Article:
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Water covers approximately 70% of the earth's surface, mostly seawater. We depend on the oceans and seas mostly for trade and food security. The EU and UN continue to develop strategies to develop these valuable resources sustainably, presumably working with all member nations with coastlines. This 'Strategy' is termed 'Blue Growth.'




Blue Growth is the long term strategy to support sustainable growth in the marine and maritime sectors as a whole. Seas and oceans are drivers for the European economy and have great potential for innovation and growth. It is the maritime contribution to achieving the goals of the Europe 2020 strategy for smart, sustainable and inclusive growth.

Blue-Action opens matchmaking dialogue between the users of the project modelling data, their analyses and the core scientific groups with the goal of strengthening the competitiveness and growth of businesses which need climate and weather data or analysis for enhancing their existing core business activities that rely on improved forecasting capacity. A focus of Blue-Action is on providing knowledge and security in the blue economy, focussing on marine knowledge, to improve access to information about the sea and maritime spatial planning, to ensure efficient and sustainable management of activities at sea.

In Blue Growth, the programmes support business cooperation, innovation and competitiveness in the marine and maritime sectors. Seas, oceans, coastal areas, rivers and lakes are drivers of the European economy. They have great potential for innovation, new technology and growth, but the activities along the waters put the resources at increasing risk. The aim of the support to blue growth is contributing to a sustainable blue economy.

The aim of the Blue Growth focus area is to address this, and ensure that our oceans, rivers and lakes are safe, secure, clean and sustainably managed, while remaining an important part of our economies.



Blue technologies/processes/solutions developed (new to the market)
Blue technologies/processes/solutions applied (new to the enterprise)

Typical activities which are supported

Development and investment in:

- maritime supra-structures
- coastal and maritime tourism
- sea bed mining resources
- blue biotechnology

Development of solutions related to:

- maritime transport
- blue energy

Development of innovative solutions/technologies within:

- fisheries and aquaculture
- marine litter and waste
- water supply, including desalination.






The concept has started from the notion that maritime economic activities cannot only be captured through a sectoral approach. The maritime (as well as non-maritime) nature of an activity is not necessarily determined by an industrial classification. Blue Growth is the long term strategy to support sustainable growth in the marine and maritime sectors as a whole. Seas and oceans are drivers for the European economy and have great potential for innovation and growth. It is the maritime contribution to achieving the goals of the Europe 2020 strategy for smart, sustainable and inclusive growth.


The EU’s Blue Economy encompasses all sectoral and cross-sectoral economic activities related to the oceans, seas and coasts, including those in the EU’s outermost regions and landlocked countries. This includes the closest direct and indirect support activities necessary for the sustainable functioning and development of these economic sectors within the single market. It comprises emerging sectors and economic value based on natural capital and non-market goods and services. The 'blue' economy represents roughly 5.4 million jobs and generates a gross added value of almost €500 billion a year. However, further growth is possible in a number of areas which are highlighted within the strategy.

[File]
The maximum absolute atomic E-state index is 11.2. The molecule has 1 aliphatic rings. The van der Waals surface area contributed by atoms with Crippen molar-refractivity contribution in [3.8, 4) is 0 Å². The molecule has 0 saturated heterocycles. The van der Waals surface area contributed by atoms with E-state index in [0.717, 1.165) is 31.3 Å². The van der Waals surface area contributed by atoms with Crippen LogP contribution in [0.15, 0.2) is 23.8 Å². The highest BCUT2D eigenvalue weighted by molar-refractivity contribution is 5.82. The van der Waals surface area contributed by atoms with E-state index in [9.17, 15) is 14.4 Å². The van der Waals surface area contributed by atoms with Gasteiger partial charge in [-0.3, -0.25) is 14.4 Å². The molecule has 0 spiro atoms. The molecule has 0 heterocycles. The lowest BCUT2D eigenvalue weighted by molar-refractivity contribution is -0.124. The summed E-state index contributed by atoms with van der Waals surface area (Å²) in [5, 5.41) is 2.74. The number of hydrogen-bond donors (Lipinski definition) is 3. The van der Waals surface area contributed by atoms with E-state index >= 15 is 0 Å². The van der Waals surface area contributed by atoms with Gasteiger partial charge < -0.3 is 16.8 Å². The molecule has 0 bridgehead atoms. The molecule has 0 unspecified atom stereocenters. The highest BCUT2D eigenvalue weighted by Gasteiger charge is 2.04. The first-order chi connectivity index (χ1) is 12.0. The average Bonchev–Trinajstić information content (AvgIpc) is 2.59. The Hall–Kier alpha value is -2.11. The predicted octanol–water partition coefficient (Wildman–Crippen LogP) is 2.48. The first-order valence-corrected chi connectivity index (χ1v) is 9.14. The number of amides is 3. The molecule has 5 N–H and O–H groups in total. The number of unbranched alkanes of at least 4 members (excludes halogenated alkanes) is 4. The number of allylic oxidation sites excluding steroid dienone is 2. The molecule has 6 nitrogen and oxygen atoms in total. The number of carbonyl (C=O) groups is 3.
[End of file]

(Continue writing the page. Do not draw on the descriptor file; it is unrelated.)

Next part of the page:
Smart Specialisation activities support policy-makers, regional and national authorities and other stakeholders involved in research and innovation to bridge blue growth investment platforms and regional innovation initiatives. 

Blue economy represents a niche of innovation possibilities for many regions across the EU. One out of five EU regions are specialising in at least one domain related to the blue economy. Among those domains we can find: Green shipping and water transport including highways of the seas; blue renewable energy, marine biotechnology.

Smart Specialisation contributes to identify economic activity in the emerging sectors of the Blue economy

Emerging sectors include marine renewable energy, biotechnology, blue biotechnology, desalinisation, deep-seabed mining, and coastal and environmental protection. When addressing emerging sectors of the blue economy, an important concern remains in the scarce level of information and/or absence of statistical data, standardised indicators and other tools useful to measure economic and innovation impact.

The characteristics and principles of the Smart Specialisation approach help to strengthen economic competitiveness through an inclusive participatory process leading to discover and promote the previously untapped innovation potential and facilitate its market potentials. This approach instigates knowledge exchange among several stakeholders eager to conceive more details and data to support and instruct smart, sustainable, socially effective evidence based regional choices. Accordingly, the Smart Specialisation framework helps to spot blue-growth niches of innovation, including its economic activity.